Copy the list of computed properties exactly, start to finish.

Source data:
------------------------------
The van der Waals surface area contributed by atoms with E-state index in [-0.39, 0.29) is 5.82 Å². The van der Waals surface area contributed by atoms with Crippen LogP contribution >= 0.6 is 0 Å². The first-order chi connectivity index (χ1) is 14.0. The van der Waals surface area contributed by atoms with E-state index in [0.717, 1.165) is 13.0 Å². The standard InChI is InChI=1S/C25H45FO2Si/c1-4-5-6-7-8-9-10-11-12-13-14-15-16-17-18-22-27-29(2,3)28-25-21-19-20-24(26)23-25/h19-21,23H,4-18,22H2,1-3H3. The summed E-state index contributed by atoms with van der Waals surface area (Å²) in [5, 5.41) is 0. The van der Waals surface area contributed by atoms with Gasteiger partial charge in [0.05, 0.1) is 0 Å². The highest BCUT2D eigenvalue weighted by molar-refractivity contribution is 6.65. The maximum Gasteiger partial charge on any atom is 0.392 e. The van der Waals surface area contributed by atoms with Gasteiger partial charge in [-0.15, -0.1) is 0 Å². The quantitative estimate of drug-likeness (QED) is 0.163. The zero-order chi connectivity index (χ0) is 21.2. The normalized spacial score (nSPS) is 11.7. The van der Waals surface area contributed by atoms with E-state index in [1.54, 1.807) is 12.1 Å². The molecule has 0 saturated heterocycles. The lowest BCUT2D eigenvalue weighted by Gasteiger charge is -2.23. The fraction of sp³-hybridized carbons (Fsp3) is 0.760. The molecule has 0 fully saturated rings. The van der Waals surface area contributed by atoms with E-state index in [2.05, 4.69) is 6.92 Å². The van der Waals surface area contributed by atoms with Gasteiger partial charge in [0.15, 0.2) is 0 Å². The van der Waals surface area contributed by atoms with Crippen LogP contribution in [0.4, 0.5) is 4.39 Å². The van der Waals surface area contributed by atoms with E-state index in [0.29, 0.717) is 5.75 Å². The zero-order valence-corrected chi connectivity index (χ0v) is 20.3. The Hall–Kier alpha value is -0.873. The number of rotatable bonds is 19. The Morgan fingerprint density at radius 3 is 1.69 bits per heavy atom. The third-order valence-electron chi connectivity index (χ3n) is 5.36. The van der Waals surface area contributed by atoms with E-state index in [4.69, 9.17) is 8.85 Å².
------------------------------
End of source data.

The van der Waals surface area contributed by atoms with E-state index in [-0.39, 0.29) is 5.82 Å². The van der Waals surface area contributed by atoms with Crippen LogP contribution >= 0.6 is 0 Å². The first-order chi connectivity index (χ1) is 14.0. The van der Waals surface area contributed by atoms with E-state index in [0.717, 1.165) is 13.0 Å². The standard InChI is InChI=1S/C25H45FO2Si/c1-4-5-6-7-8-9-10-11-12-13-14-15-16-17-18-22-27-29(2,3)28-25-21-19-20-24(26)23-25/h19-21,23H,4-18,22H2,1-3H3. The summed E-state index contributed by atoms with van der Waals surface area (Å²) in [5, 5.41) is 0. The van der Waals surface area contributed by atoms with Gasteiger partial charge in [0.05, 0.1) is 0 Å². The highest BCUT2D eigenvalue weighted by molar-refractivity contribution is 6.65. The maximum Gasteiger partial charge on any atom is 0.392 e. The van der Waals surface area contributed by atoms with Gasteiger partial charge in [-0.15, -0.1) is 0 Å². The quantitative estimate of drug-likeness (QED) is 0.163. The zero-order chi connectivity index (χ0) is 21.2. The normalized spacial score (nSPS) is 11.7. The van der Waals surface area contributed by atoms with E-state index in [1.54, 1.807) is 12.1 Å². The molecule has 0 saturated heterocycles. The lowest BCUT2D eigenvalue weighted by Gasteiger charge is -2.23. The fraction of sp³-hybridized carbons (Fsp3) is 0.760. The molecule has 0 fully saturated rings. The van der Waals surface area contributed by atoms with E-state index in [2.05, 4.69) is 6.92 Å². The van der Waals surface area contributed by atoms with Gasteiger partial charge in [0.15, 0.2) is 0 Å². The van der Waals surface area contributed by atoms with Crippen LogP contribution in [0.4, 0.5) is 4.39 Å². The van der Waals surface area contributed by atoms with E-state index in [0.29, 0.717) is 5.75 Å². The zero-order valence-corrected chi connectivity index (χ0v) is 20.3. The Hall–Kier alpha value is -0.873. The number of rotatable bonds is 19. The Morgan fingerprint density at radius 3 is 1.69 bits per heavy atom. The third-order valence-electron chi connectivity index (χ3n) is 5.36. The van der Waals surface area contributed by atoms with E-state index in [4.69, 9.17) is 8.85 Å².